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Using Cyrillic for Irish, was Re: Silent E

From:Keith Gaughan <kmgaughan@...>
Date:Tuesday, October 9, 2001, 4:04
Constructed Languages List <CONLANG@...> wrote:

> > Keith Gaughan scripsit: > > > Russian has it easy -- it has it's own alphabet that's suited to > > writing stuff in it with. Gaelic, on the other hand, has to make do with > > an alphabet completely unsuited to it. Instead it uses a kludge with > > vowels to get the right effect. Of course, this means that outsiders > > look at the language with bewilderment. > > I think the main decision in rendering Irish using Cyrillic is to decide > whether to use Irish-style spelling rules (h's and eclipsis) or Welsh-style > (phonemic). Assuming the latter, then the main problem would be the > lack of an /h/ letter for "sh" and "th". The natural h-letter for > Irish-style spelling would either be the dot itself or CYRILLIC LETTER > PALOCHKA (looks like "I" but is really a diacritic; it is caseless).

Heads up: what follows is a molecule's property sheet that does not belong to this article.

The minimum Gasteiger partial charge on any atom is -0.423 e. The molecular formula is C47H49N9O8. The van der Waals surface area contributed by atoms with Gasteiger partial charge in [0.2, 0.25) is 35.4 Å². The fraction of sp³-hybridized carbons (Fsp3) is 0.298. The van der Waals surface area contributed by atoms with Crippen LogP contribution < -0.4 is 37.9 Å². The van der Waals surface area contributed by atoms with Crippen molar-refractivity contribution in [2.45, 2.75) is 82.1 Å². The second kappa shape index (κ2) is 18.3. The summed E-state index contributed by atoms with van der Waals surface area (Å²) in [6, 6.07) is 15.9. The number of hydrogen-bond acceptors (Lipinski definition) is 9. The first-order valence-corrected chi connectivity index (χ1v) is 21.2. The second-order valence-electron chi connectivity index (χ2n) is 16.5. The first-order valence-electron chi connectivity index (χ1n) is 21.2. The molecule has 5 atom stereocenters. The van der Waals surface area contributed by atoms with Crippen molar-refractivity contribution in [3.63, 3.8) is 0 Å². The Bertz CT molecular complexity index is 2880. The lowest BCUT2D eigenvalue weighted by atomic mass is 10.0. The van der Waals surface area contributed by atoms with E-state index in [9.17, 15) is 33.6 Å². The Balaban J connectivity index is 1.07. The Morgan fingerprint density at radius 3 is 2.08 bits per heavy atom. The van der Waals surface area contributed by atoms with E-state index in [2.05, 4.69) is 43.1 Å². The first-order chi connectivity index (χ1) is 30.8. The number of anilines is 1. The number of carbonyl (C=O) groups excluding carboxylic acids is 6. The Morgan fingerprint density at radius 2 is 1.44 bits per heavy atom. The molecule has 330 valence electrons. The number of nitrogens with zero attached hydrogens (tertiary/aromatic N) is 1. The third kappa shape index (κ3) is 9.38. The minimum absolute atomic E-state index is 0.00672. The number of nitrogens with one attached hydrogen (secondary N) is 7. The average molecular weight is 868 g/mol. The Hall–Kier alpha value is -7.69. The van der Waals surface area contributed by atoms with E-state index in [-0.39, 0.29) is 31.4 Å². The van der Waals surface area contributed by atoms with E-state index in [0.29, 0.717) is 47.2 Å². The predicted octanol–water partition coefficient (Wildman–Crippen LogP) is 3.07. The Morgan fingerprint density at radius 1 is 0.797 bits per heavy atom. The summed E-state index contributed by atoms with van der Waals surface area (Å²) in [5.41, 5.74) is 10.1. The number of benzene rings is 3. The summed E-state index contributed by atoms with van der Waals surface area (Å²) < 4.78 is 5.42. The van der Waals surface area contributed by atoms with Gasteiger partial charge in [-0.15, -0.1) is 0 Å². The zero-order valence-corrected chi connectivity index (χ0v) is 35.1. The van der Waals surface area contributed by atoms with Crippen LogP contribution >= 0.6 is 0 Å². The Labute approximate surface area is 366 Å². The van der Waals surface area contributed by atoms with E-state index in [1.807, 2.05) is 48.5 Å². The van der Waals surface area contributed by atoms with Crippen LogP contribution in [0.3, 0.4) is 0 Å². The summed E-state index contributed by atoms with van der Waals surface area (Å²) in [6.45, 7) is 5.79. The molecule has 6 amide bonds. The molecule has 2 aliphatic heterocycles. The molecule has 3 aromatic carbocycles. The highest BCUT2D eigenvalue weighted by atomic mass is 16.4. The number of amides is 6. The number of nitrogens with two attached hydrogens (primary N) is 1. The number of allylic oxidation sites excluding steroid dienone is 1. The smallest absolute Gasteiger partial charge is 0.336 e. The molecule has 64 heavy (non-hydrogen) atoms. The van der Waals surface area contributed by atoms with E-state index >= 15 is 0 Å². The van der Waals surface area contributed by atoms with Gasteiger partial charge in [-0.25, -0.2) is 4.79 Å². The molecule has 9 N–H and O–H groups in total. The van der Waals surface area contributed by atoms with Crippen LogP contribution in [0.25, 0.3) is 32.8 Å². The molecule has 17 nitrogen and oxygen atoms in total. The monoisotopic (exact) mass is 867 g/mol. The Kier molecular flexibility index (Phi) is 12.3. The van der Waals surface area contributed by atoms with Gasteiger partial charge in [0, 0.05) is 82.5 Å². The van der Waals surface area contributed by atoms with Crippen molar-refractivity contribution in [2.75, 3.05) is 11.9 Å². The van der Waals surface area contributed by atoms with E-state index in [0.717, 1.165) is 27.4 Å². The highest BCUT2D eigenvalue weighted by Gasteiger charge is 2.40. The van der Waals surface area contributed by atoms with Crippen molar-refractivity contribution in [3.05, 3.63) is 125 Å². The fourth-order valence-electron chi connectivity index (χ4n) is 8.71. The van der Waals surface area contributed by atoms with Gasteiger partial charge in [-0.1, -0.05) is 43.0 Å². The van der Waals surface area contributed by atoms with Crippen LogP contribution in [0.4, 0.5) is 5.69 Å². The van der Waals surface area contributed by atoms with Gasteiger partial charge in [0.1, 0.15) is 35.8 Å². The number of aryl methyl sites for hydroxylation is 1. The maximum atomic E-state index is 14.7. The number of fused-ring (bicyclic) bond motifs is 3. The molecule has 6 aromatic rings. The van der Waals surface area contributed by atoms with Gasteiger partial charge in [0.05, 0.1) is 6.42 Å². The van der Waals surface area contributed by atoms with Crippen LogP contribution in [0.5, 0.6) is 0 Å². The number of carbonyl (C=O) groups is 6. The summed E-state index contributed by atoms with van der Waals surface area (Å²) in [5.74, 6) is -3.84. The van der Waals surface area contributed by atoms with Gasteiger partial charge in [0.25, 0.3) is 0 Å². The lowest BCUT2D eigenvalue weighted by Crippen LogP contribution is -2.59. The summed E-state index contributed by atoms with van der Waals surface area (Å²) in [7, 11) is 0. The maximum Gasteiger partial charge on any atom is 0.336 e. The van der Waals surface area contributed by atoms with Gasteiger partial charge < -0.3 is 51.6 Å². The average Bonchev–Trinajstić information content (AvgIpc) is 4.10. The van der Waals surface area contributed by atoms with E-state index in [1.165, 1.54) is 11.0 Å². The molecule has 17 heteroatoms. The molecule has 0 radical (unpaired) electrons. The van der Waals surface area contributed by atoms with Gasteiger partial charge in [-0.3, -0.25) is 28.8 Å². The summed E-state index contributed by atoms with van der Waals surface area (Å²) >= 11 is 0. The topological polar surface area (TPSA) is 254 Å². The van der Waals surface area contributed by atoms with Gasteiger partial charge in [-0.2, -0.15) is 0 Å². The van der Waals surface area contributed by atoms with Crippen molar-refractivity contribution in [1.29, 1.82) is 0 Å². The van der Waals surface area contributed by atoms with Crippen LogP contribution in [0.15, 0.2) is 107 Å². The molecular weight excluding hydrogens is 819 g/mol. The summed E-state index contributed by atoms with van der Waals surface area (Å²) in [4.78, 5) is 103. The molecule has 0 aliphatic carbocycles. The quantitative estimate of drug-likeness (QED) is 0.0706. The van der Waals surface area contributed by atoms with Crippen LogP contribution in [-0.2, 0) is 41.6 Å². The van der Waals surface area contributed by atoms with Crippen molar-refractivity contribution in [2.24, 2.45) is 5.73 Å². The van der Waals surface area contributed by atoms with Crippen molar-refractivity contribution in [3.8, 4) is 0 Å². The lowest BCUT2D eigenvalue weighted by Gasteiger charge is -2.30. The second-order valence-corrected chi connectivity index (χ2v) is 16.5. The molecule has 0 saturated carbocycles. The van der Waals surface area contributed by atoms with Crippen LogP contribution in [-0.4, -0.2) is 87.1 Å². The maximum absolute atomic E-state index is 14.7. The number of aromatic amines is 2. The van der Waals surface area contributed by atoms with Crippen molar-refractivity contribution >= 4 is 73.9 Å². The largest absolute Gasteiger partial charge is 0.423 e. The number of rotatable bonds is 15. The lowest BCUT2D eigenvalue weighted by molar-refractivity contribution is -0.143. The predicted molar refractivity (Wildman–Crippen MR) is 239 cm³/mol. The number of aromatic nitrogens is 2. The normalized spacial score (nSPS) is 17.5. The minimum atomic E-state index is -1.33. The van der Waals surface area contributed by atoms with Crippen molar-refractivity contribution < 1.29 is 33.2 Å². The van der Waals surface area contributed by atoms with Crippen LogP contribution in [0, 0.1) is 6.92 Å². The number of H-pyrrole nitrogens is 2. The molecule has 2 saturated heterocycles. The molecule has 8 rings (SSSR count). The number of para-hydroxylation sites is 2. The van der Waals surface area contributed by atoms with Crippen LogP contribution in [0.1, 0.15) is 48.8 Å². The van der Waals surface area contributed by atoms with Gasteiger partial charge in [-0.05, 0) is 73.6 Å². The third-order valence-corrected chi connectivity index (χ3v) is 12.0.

I'd go with the Irish-style spelling myself. It's not (I hope) because I've grown up with it, but because I think it's advantages outweigh it's disadvantages. I'm ambivolent about what's used for lenition though as either solution has the same degree of elegance. This all reminds me of a joking thought I had that some time around the foundation of the Saorstat, Cork would declare itself to be the Ecotopic People's Republic of Cork and adopt the Cyrillic alphabet ;-) K. -- Keith Gaughan In the land of the blind, the one-eyed man is a heretic [Temporarily]


John Cowan <cowan@...>